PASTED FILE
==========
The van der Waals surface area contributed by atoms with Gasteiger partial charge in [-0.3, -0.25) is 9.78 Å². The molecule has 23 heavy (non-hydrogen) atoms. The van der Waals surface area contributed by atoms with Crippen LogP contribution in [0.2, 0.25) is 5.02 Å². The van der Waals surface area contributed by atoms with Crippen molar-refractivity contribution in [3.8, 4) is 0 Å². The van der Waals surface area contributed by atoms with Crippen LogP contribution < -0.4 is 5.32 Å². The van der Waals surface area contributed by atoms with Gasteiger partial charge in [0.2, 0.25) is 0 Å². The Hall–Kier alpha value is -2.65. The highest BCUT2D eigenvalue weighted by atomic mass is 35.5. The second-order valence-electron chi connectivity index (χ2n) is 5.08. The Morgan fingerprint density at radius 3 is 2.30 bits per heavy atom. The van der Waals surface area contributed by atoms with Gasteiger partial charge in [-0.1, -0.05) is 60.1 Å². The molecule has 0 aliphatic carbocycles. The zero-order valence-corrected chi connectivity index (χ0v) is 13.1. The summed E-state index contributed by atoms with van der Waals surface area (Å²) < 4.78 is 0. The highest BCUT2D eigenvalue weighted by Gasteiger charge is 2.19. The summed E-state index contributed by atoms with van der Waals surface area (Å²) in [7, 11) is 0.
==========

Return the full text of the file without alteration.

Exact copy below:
The van der Waals surface area contributed by atoms with Gasteiger partial charge in [-0.3, -0.25) is 9.78 Å². The molecule has 23 heavy (non-hydrogen) atoms. The van der Waals surface area contributed by atoms with Crippen LogP contribution in [0.2, 0.25) is 5.02 Å². The van der Waals surface area contributed by atoms with Crippen molar-refractivity contribution in [3.8, 4) is 0 Å². The van der Waals surface area contributed by atoms with Crippen LogP contribution < -0.4 is 5.32 Å². The van der Waals surface area contributed by atoms with Gasteiger partial charge in [0.2, 0.25) is 0 Å². The Hall–Kier alpha value is -2.65. The highest BCUT2D eigenvalue weighted by atomic mass is 35.5. The second-order valence-electron chi connectivity index (χ2n) is 5.08. The Morgan fingerprint density at radius 3 is 2.30 bits per heavy atom. The van der Waals surface area contributed by atoms with Gasteiger partial charge in [-0.1, -0.05) is 60.1 Å². The molecule has 0 aliphatic carbocycles. The zero-order valence-corrected chi connectivity index (χ0v) is 13.1. The summed E-state index contributed by atoms with van der Waals surface area (Å²) < 4.78 is 0. The highest BCUT2D eigenvalue weighted by Gasteiger charge is 2.19. The summed E-state index contributed by atoms with van der Waals surface area (Å²) in [7, 11) is 0.